Bell, Roberts waltz away with best thesp nods

LONDON — “Gladiator” won best film, but Ang Lee took director kudos for “Crouching Tiger, Hidden Dragon” as the British Academy of Film & Television Arts spread its honors evenly on Sunday.

Jamie Bell was the surprise winner of the actor prize for “Billy Elliot,” while Julia Roberts for “Erin Brockovich” was the more predictable victor in the actress category.

“Gladiator” and “Crouching Tiger, Hidden Dragon” picked up four BAFTA film awards apiece, although “Gladiator” also won the separate Orange Audience award, voted by the general public.

“Billy Elliot” took three awards on its home turf, including supporting actress (Julie Walters) and British film, while “Almost Famous” and “Traffic” snared two each. “Erin Brockovich,” “The Perfect Storm” and “The Grinch” each managed one.

Only “Chocolat,” with eight nominations, went away empty-handed among the main contenders.

Albert Finney got a standing ovation as he was awarded the Fellowship of BAFTA, always the crowning laurel of the night. Mary Selway, doyenne of British casting agents, was a popular winner of the Michael Balcon Award for outstanding British contribution to cinema.

There was a glitzy turnout for the ceremony at the Odeon Leicester Square cinema in the heart of London’s West End. Tom Hanks, Russell Crowe, Geoffrey Rush, Hilary Swank and Juliette Binoche performed double duty as nominees and presenters; Goldie Hawn, Robert Altman and Annette Bening also opened envelopes.

Nonetheless, several winners were not present to pick up their awards, including Cameron Crowe, a surprise winner of the best original screenplay prize for “Almost Famous.”

Benicio Del Toro, who took supporting actor honors for “Traffic,” and Stephen Gaghan, with the adapted screenplay nod for the same film, were also absent.

Julia Roberts was another no-show due to shooting commitments, which gave presenter Hugh Grant (her co-star in last year’s “Notting Hill”) the chance for some clowning with her letter of thanks — “She loves BAFTA, she loves everything about Britain, blah blah,” he read.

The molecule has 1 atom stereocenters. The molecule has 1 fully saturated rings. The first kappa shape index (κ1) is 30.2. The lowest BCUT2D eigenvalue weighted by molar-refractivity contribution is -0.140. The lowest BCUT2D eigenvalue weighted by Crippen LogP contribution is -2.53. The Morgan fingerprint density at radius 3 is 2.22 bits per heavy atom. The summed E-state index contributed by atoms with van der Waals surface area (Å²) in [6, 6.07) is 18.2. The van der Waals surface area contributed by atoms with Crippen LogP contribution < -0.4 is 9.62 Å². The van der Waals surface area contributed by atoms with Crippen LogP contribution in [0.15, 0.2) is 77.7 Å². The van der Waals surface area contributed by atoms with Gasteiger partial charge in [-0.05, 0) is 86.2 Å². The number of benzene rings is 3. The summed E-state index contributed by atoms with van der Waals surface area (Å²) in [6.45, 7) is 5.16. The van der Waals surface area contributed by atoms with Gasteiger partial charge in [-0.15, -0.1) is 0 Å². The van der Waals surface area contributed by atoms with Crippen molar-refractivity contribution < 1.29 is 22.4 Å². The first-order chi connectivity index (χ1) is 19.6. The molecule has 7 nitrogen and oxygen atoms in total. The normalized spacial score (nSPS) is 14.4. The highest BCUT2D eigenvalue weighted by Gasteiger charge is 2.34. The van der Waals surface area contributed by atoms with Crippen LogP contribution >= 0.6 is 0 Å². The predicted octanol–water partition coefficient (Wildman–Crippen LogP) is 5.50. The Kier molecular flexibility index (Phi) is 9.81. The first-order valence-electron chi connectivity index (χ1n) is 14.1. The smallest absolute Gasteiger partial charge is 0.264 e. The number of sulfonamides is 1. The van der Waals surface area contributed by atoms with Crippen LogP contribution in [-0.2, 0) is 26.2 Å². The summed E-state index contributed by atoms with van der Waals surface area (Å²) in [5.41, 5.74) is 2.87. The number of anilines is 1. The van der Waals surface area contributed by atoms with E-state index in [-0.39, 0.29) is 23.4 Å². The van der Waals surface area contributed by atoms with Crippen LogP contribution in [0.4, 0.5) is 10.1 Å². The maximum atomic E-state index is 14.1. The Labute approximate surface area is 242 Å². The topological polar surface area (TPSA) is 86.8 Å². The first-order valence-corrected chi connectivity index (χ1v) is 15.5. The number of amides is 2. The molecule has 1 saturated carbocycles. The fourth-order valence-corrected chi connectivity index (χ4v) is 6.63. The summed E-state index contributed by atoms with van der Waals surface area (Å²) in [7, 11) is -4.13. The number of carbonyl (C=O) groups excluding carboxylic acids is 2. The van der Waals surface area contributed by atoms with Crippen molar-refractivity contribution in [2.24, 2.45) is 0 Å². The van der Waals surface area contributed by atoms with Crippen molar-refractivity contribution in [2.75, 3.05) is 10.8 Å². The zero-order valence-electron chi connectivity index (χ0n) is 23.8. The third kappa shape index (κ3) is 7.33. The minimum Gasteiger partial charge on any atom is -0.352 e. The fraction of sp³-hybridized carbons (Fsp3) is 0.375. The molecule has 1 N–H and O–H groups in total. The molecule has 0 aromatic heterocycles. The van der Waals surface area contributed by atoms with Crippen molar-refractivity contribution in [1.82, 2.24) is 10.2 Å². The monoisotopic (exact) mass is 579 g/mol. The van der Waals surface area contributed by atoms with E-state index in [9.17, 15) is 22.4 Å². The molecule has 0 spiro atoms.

Jamie Bell’s hometown victory drew the greatest gasp from the audience, who were clearly expecting either Russell Crowe, Tom Hanks or Geoffrey Rush to be called out. Bell himself was visibly stunned. “I was kinda thinking of not bothering coming, I mean what’s the point?” he said, in reference to the strength of the competition.

Another surprise was Pawel Pawlikowski’s triumph as most promising newcomer in British film, beating both “Billy Elliot” director Stephen Daldry and writer Lee Hall. Pawlikowski is the writer-director of the yet-to-be released low-budgeter “Last Resort.”

“Gladiator” producer Douglas Wick put the film’s success down to “a bunch of crazy perfectionists who really cared — and by the way, most of them were English.” Director Ridley Scott accepted the audience award, voted by over 100,000 people from a shortlist of the top 10 grossing films of 2000.

Pietro Scalia, who won the editing prize for “Gladiator,” described it as “really a small, personal European film disguised as a Hollywood epic.” The film also won the cinematograhy laurel for John Mathieson and the production design award for Arthur Max.

“Crouching Tiger” was named best film not in the English language, and took nods for music (Tan Dun) and costume design (Tim Yip). The normally deadpan Ang Lee, accepting his director award with a huge grin, described the experience as “smashing.”

BAFTA’s even-handedness is due largely to its system of jury voting. The nominees are decided by the whole membership, but the actual winners are chosen by separate juries of between seven and 11 experts — except for the four acting awards and best film, which are voted by all members.

The ceremony itself, emceed with witty urbanity by Stephen Fry, went off without a hitch in its two-hour format. Guests headed off afterwards to BAFTA’s gala dinner at the Grosvenor House Hotel, followed by a party hosted by InStyle magazine.

And the winners are…

Best film:
“Gladiator”

The Alexander Korda Award for the Outstanding British Film of the Year:
“Billy Elliot”

The David Lean Award for Achievement in Direction:
Ang Lee (“Crouching Tiger, Hidden Dragon”)

The Carl Foreman Award for the Most Promising Newcomer in British Film:
Pawel Pawlikowski

Original screenplay:
Cameron Crowe (“Almost Famous”)

Adapted screenplay:
Stephen Gagan (“Traffic”)

Actress in a Leading Role:
Julia Roberts (“Erin Brockovich”)

Actor in a Leading Role:
Jamie Bell (“Billy Elliot”)

Actress in a Supporting Role:
Julie Walters (“Billy Elliot”)

Actor in a Supporting Role:
Benicio Del Toro (“Traffic”)

The Anthony Asquith Award for Achievement in Film Music:
Tan Dun (“Crouching Tiger, Hidden Dragon”)

Film not in the English language:
“Crouching Tiger, Hidden Dragon”

Cinematography:
John Mathieson (“Gladiator”)

Production Design:
Arthur Max (“Gladiator”)

Costume Design:
Tim Yip (“Crouching Tiger, Hidden Dragon”)

Editing:
Pietro Scalia (“Gladiator”)

Sound:
Jeff Wexler/D. M. Hemphill/Rick Kline/Paul Massey/Mike Wilhoit (“Almost Famous”)

Achievement in Special Visual Effects:
Stefen Fangmeier/John Frazier/Habib Zargarpour/Walt Conti/Tim Alexander (“The Perfect Storm”)

Make Up/Hair:
Rick Baker/Kazuhiro Tsuji/Toni G (“The Grinch”)

Short Film:
“Shadowscan”

Short Animation:
“Father and Daughter”

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